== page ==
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The Egyptian military became one of the ancient world’s greatest fighting forces during the New Kingdom period (1550 B.C. - 1070 B.C.), but it did so using borrowed weapons technology. For much of its early history, Egypt relied on simple stone maces, wooden-tipped spears, axes and bows and arrows to fight off neighboring Nubian and Libyan tribesmen. Then came the Hyksos, an invading army from Syria that conquered Egypt around 1650 B.C. with vastly superior weapons like speedy chariots and powerful composite bows.

During the century of foreign humiliation known as the Second Intermediate Period, the Egyptians studied their enemy closely and built up an arsenal of deadly new weapons based on the Syrian designs. When Ahmose I liberated and reunited Egypt, he became the first pharaoh of the New Kingdom, a golden age in which Egypt used its upgraded weaponry and efficient bureaucracy to expand the empire and grow rich from foreign tributes.

These are the nine key weapons that powered the Egyptian army at the height of its power.

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Spear and Shield, Weapons That Powered Ancient Egyptian Fighting Forces

Depiction of soldiers carrying spears and shields on the expedition to the Land of Punt, from the Mortuary Temple of Hatshepsut, c.1503-1482 BC, New Kingdom.

1. Bronze-Tipped Spear and Shield

The core of the Egyptian army, like most ancient armies, was its spearmen. Armed with a wooden shield (ikem) in their left hand and a bronze-tipped spear (dja) in their right, the Egyptian spearmen would advance on the enemy in tightly packed formations. The length of the spear allowed Egyptian fighters to joust at their enemy behind the relative safety of their shields, and the bronze tip was hard and sharp enough to pierce through an enemy infantry’s leather armor.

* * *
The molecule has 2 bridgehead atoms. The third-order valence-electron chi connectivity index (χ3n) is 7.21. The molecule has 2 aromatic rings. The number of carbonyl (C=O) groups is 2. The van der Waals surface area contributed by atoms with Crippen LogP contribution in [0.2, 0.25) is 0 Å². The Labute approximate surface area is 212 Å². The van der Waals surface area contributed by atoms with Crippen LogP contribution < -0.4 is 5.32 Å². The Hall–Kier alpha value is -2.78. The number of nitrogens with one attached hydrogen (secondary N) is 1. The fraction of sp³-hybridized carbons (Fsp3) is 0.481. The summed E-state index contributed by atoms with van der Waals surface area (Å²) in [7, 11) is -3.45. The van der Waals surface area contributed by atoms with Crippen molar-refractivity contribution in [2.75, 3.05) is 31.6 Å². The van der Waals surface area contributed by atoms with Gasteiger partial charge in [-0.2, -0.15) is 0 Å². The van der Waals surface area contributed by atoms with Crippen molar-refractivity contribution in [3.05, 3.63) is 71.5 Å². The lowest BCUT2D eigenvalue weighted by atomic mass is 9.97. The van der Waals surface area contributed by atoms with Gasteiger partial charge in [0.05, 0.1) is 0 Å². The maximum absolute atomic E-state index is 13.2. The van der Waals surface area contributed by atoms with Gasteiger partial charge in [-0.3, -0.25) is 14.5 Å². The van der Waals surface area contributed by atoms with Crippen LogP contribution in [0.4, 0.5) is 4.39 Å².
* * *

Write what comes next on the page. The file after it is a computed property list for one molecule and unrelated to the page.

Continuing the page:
Even better, spears were cheap to make.

“At a time when metal was so precious, all you needed was a small bit of bronze at the tip,” says Paul Elliott, a historian and reenactor who wrote Warfare in New Kingdom Egypt. “You could outfit hundreds of recruits with them, perfect for the warfare of the period.”

Before the Hyksos invasion, Egyptian speartips were wooden and prone to splintering on contact. The Syrians showed them how to forge simple bronze speartips with a hollow socket that fit tightly over a wooden shaft. The Egyptians’ shields were utilitarian—three wooden planks bound with glue and animal hides—but they transformed into a formidable defense when the infantry closed ranks in a phalanx formation.

2. Javelin